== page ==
News

A Christmas Tale: The Latest on Aggregation – Lord Bishop of Leeds v Dixon Coles & Gill [2020] EWHC 2809 (Ch)

11 November 2020
By Jonathan Corman & Dan Robin

Summary

In a judgment handed down on 28 October, the High Court (His Honour Judge Saffman) applied the test in AIG Europe Ltd v OC320301 LLP [2016] EWCA Civ 3 for “interconnectivity or unifying factors” in relation to the aggregation of claims under the SRA Minimum Terms, and clarified that the mere fact that a number of different dishonest acts have been committed by the same individual is unlikely to be a sufficient unifying factor.

Background

Dixon Coles & Gill was a long-established three-partner firm of solicitors. Its senior partner was a Mrs Box. On Christmas Eve 2015, the two other partners discovered that Mrs Box had stolen over £4m from various clients in a series of thefts over a number of years. She ended up being jailed for seven years.

DCG was quickly faced with claims from a number of those clients. These proceedings were brought by two sets of such clients (collectively, “the Claimants”).

DCG’s professional indemnity insurer was HDI Global Specialty SE (“HDI”). Its policy had an indemnity limit of £2m any one claim.

Pursuant to the SRA Minimum Terms & Conditions (“the MTCs”), HDI was obliged to indemnify the innocent partners of DCG. However, it argued that all of the misappropriations should be classed as a single “claim” under the MTC. That would have meant that that a single indemnity limit, of £2m, would have applied to all the claims which DCG were facing, leaving an uninsured exposure of a further £2m.

The Claimants brought a claim directly against HDI under the Third Parties (Rights against Insurers) Act 1930 for a declaration that each of their claims against DCG should be treated as a separate claim (with a separate £2m limit of indemnity) and that the test for aggregation under the MTCs was not satisfied.

The aggregation provision

The MTCs aggregate all claims arising from:

i. one act or omission;

ii. one series of related acts or omissions

iii. the same act or omission in a series of related matters or transactions; or

iv. similar acts or omissions in a series of related matters or transactions.

This case involved a consideration of limbs (i) and (ii).

HDI’s “one act” argument: limb (i)

The MTCs define a “claim” not just as a demand for, or an assertion of a right to, civil compensation, but also as including any obligation on the part of the insured firm to remedy a breach of the SRA Account Rules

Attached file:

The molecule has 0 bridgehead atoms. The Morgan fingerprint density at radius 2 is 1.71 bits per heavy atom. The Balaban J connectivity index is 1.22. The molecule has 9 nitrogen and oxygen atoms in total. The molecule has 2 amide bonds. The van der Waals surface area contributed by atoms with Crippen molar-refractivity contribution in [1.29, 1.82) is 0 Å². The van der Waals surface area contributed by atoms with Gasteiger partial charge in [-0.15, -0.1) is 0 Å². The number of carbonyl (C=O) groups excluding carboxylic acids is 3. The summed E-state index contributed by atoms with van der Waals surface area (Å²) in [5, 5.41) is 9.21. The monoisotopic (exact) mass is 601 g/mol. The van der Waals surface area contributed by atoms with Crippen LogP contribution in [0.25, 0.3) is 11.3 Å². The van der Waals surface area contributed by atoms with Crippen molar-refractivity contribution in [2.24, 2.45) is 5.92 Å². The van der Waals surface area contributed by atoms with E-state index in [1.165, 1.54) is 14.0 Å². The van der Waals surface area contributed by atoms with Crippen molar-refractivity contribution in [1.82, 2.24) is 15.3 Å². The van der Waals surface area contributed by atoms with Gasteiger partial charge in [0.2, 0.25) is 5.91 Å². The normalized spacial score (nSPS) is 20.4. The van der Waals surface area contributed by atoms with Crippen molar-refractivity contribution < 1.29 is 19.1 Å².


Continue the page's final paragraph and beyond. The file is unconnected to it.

HDI argued that DCG’s obligation to remedy that breach was one indivisible obligation and therefore constituted one “claim” under the MTC. It argued that Mrs Box’s dishonest conduct constituted a single “act”, using the analogy of building a house whereby:

“an individual engages in a single act when he builds a house. That may involve a number of individual steps but at the end of the day there was one act intended.”

The Court rejected that analysis, instead holding, in agreement with the Claimants, that each theft was a separate dishonest act. Using HDI’s own analogy of house-building, the Court stated that the situation of multiple thefts was more akin to a whole housing development:

“There may be a single intention to build a housing estate in the same way that Mrs Box may have had the single intention of stealing as much money as possible but each house, and each theft, must, in my judgment, be a different act although they may be taken with a view to accomplishing one ultimate objective.”

HDI’s “related acts” argument: limb (ii)

HDI’s alternative argument was that the thefts were sufficiently “related” so as to satisfy limb (ii) of the aggregation provision in the MTCs.  It argued that Mrs Box’s modus operandi of teeming & lading (using funds from one client to cover up the theft committed in relation to another client) was a “unifying factor” pursuant to the test laid out by the Supreme Court in AIG Europe Ltd v OC320301 LLP [2016] EWCA Civ 3 (“the AIG case”) – albeit that that decision had considered the meaning of the word “related” in the context of limb (iv) (“related matters or transactions”).

HDI’s alternative argument was also rejected by the Court. Based on the AIG case, it held that, in order for matters or transactions (or in this case thefts) to be “related”, there must be sufficient interconnection or unifying factors between them. However, the fact that the thefts that were all committed by the same person and concealed by the same process was not enough.

The teeming & lading did not constitute the acts which had to be related, but were merely a process of concealing the thefts. It was the thefts themselves which had to be related for the purposes of aggregation, and that required a degree of inter-dependence which was entirely absent here. On the contrary, what caused the financial losses to the two sets of Claimants were separate thefts from each of them.

Conclusion

This case thus provides considerable reassurance for solicitors seeking an indemnity from their insurers (or Claimants ultimately seeking recovery from those insurers), where those insurers might otherwise have attempted to aggregate a raft of thefts committed by one person by one method. More generally, it emphasises the high bar for insurers in demonstrating that discrete acts or omissions are nevertheless sufficiently “related” so that multiple claims, arising from those acts, can be aggregated.